Another interesting part of the museum is the exhibition of fossils, the most prominent of which is the Palaeontological collection of the German Professor Siegfried Ε. Kuss. A big part of this collection had been housed for several years in the Natural History Museum of Karlsruhe in Germany. Recently, after a mutual agreement with the Natural History Museum of Crete, the collection returned to Crete permanently.
The collection consists of 8200 specimens, the majority of which are fossil bones from Crete and other islands of the South Aegean Sea. In addition, the collection includes a significant number of specimens of the Cyprian dwarf hippopotamus (Phanourios minutus), as well as several bones of the peculiar ruminant Myotragus balearicus from Mallorca, Spain.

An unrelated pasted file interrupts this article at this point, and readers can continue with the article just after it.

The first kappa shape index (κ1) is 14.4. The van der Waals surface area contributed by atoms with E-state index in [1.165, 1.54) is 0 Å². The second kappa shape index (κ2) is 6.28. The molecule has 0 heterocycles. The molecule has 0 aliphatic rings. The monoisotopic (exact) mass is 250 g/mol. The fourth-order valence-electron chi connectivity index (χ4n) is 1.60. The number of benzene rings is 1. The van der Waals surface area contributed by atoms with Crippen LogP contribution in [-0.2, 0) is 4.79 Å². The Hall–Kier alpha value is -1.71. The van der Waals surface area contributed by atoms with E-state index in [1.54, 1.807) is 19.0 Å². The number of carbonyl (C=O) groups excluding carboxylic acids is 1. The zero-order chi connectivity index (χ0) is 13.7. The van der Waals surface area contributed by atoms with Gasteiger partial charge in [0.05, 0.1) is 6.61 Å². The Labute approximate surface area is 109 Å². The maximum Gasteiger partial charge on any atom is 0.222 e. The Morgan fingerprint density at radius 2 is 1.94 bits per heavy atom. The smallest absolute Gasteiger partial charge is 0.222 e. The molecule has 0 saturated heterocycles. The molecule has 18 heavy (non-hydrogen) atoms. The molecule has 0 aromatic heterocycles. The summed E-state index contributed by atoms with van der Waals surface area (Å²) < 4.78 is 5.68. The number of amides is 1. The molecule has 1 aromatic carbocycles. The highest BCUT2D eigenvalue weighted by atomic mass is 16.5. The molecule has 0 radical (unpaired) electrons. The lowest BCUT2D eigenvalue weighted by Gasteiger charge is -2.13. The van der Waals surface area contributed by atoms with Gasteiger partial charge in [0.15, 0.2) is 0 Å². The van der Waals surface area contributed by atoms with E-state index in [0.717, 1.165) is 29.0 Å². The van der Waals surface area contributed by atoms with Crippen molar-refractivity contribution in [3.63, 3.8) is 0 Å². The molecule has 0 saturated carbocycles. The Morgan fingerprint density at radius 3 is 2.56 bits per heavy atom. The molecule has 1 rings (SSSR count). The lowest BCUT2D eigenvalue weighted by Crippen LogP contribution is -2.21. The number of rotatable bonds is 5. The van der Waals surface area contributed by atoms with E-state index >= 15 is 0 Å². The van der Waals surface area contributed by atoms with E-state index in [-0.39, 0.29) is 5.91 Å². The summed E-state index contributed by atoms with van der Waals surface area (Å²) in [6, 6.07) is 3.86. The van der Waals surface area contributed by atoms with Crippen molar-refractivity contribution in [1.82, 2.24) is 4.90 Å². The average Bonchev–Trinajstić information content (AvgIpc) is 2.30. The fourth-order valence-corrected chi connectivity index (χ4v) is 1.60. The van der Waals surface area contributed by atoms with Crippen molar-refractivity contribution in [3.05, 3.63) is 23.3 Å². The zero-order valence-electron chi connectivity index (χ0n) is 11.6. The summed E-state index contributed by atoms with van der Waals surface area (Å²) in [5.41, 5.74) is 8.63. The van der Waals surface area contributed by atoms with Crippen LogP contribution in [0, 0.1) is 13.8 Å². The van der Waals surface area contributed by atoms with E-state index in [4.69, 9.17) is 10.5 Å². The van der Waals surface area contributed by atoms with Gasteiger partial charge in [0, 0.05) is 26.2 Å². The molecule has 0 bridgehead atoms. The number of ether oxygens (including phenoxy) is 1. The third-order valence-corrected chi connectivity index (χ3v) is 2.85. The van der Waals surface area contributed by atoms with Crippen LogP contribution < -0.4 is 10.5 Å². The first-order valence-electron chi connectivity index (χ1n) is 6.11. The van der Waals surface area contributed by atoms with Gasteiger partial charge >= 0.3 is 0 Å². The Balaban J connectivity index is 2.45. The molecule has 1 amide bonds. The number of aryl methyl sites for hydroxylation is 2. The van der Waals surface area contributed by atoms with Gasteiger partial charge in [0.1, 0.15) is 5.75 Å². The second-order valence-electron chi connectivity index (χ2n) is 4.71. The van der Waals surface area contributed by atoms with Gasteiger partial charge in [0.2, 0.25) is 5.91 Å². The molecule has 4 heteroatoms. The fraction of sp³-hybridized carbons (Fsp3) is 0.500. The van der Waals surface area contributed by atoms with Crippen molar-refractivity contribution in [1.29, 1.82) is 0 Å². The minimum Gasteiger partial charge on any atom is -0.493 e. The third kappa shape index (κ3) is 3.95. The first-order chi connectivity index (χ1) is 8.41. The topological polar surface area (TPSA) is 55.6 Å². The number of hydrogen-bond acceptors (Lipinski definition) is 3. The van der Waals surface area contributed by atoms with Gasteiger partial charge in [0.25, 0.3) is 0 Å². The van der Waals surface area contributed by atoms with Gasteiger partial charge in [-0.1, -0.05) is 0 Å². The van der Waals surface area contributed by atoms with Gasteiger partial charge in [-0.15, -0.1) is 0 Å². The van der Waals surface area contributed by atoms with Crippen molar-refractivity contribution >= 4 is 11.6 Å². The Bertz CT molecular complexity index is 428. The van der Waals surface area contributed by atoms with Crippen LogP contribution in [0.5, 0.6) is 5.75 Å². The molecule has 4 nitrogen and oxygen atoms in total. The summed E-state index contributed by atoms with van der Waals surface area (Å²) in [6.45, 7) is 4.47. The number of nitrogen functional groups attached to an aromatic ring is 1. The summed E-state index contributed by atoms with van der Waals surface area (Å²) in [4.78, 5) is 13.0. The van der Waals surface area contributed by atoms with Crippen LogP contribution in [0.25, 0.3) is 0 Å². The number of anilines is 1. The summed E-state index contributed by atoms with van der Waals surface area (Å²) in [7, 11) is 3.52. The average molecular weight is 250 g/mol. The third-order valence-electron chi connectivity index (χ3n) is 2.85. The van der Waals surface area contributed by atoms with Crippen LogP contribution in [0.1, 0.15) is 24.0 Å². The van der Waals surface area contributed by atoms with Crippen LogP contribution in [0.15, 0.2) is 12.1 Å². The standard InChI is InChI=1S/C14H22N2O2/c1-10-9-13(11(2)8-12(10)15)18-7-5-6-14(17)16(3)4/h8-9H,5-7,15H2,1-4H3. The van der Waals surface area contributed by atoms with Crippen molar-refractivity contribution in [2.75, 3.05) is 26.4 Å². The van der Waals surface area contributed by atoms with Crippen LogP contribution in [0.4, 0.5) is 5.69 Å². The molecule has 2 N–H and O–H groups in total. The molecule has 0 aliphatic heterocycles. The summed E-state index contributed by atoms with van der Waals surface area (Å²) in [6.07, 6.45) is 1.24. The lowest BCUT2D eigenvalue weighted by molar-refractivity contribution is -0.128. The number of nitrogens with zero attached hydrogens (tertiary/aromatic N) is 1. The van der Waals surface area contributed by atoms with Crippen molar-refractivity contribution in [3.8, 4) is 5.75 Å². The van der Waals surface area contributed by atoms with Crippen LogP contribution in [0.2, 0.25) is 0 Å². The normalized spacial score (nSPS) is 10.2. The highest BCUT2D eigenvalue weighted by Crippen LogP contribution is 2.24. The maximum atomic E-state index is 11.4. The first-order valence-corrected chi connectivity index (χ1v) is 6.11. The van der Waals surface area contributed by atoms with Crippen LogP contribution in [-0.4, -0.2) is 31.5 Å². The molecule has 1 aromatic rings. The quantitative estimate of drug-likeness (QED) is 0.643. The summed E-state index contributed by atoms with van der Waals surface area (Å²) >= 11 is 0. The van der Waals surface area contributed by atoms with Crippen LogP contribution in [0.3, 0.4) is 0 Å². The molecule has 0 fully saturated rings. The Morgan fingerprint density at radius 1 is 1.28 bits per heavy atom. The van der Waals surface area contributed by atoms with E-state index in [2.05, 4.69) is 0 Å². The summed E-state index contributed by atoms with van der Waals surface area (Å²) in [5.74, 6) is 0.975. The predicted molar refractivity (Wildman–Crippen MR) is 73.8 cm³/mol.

Of particular importance are considered the specimens of Miocene age (15-10 million years old) which comprise the oldest terrestrial fossils of Crete (giraffes, rhinoceroses, tortoises, etc.). The Pleistocene (the last 2 million years) material, which constitutes the bulk of the collection, consists mainly of endemic forms of deer from Crete (such as Candiacervus ropalophorus, Candiacervus cretensis etc.), as well as from the Islands of Kasos, Karpathos, Rhodes and Kithira. In addition it contains specimens of endemic small sized elephants (Elephas creutzburgi) and dwarf hippopotamuses (Hipppopotamus creutzburgi) from Crete, tortoise bones (Testudo marginata cretensis) and a plethora of bird and small mammal bones.
Also, we should highlight the fact that this collection contains three unique specimens for science. These specimens are the “holotypes”, the ones on which the determination of the Cretan elephant, Elephas creutzburgi, and two species of deer from Kasos (Candiacervus cerigensis) and Karpathos (Candiacervus pigadiensis), was based for the first time.